regular-article-logo Friday, 02 June 2023

Lensa AI has started the trend of ‘magic avatars’

Output ranges from photorealistic paintings to abstract illustrations

Mathures Paul Published 09.12.22, 12:38 AM
Lensa AI is a trending app that can turn selfies into AI-generated avatars

Lensa AI is a trending app that can turn selfies into AI-generated avatars Generated by The Telegraph using Lensa AI

Lately, your friends may have become astronauts or someone like The Bride from Kill Bill.Well, at least their display pictures announce they have a new avatar with a little help from an app that’s climbing the charts quickly and that means, it’s time to show caution.

Lensa, which launched as a photoediting app in 2018, has become the talk of the digital world after the release of its “magic avatars” feature. It uses a minimum 10 user-uploaded images (maximum 20 images allowed) on which the neural network Stable Diffusion works to generate portraits in a variety of digital art styles.The output ranges from photorealistic paintings to abstract illustrations. Lensa AI has even taken the top spot in the iOS App Store’s ‘Photo & Video’category earlier this month.



AI-generated self-portraits are all over the place and there are many sources to create these images. Created by Prisma Labs, the Lensa image-editing app turns selfies into “magic avatars” not by using filters. It blends with its AI technology to generate personal avatars.The technology that’s used here is Stable Diffusion, an AI-based image generator that shows pictures nobody took; it’s more like bits stitched from a bunch of images.

Once you select a gender — male, female or other — and then allow the app to create “magic avatars”, wait for anything between 20-30 minutes to create a suite of 50 to 200 images.The Telegraph tried the base pack and it took around 20 minutes.


There are a few issues to remember. First, artists have accused Stable Diffusion of using their art without permission.The final image brings together bits and pieces from different pictures but these imitate styles that actual artists have spent years refining.

“Whilst both humans and AI learn about artistic styles in semi-similar ways, there are some fundamental differences: AI is capable of rapidly analysing and learning from large sets of data, but it does not have the same level of attention and appreciation for art as a human being,” Prisma Labs has said in a statement.“The AI learns to recognise the connections between the images and their descriptions, not the artworks.This way the model develops operational principles that can be applied to content generation. Hence the outputs can’t be described as exact replicas of any particular artwork.”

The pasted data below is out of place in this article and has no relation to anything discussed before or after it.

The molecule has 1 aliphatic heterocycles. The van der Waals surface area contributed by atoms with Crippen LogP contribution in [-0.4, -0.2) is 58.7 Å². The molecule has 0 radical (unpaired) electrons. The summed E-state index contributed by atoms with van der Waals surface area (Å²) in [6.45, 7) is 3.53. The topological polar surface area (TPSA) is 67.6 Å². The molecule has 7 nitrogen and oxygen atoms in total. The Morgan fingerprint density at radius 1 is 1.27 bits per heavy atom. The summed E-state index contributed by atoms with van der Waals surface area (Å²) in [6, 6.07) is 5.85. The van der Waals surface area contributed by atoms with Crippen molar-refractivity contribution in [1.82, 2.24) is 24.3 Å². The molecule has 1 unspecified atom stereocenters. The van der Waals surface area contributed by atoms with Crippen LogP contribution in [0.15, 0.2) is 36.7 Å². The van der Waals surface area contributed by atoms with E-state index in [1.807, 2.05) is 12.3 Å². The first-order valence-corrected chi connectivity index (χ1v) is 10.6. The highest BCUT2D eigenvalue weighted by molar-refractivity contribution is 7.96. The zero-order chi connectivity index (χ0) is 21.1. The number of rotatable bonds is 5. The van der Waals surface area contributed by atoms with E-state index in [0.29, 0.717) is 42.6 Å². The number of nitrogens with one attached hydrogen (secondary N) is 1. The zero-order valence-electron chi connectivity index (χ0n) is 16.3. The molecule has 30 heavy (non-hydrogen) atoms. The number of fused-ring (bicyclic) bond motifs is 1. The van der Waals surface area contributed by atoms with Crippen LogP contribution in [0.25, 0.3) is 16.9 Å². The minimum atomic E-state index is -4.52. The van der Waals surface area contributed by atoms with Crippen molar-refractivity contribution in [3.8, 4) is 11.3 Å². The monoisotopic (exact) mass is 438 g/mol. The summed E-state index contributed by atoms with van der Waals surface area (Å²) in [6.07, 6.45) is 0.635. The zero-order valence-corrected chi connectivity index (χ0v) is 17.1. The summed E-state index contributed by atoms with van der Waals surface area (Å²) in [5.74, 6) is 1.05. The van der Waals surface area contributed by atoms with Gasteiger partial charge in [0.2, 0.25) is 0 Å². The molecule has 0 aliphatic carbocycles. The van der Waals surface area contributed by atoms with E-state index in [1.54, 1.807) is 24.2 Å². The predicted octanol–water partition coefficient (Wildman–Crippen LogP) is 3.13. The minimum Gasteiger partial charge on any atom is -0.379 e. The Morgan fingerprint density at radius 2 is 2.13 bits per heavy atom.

Second issue is around sexualisation. When generating avatars if you choose “female”, the results should only involve the face as you are uploading selfies.But Lensa AI is, at times, including full-body renderings, some of which can verge on murky territory.

There is the issue of sexualised content even though what users are uploading are selfie images

There is the issue of sexualised content even though what users are uploading are selfie images


No.You can get 50 avatars — 10 images in five styles for Rs 349 but there are several packs to choose from.“Magic Avatars consume tremendous computation power to create amazing avatars for you. It’s expensive, but we made it as affordable as possible,” reads Lensa’s checkout page.


First, the “magic avatars” don’t magically come free. If you like a set of avatars, you are sure to order another set, and then another set. Stop. Don’t overspend. Second, skin colour may appear lighter or darker.Third, and very importantly, sharing selfies with any digital platform is not safe. Lensa AI’s privacy policy claims that “face data” is deleted within 24 hours after it has been processed and data “cannot reasonably be used to identify any particular individual user” but it also states “(to train our neural network algorithms) we use your photos and videos to train our algorithms to perform better and show you better results.We have a legitimate interest to do so, and we do our best to minimise the data that we receive and not to override the rights and freedoms of the users in this regard.” Personal recommendation, keeping privacy in mind: There are red flags.

Follow us on: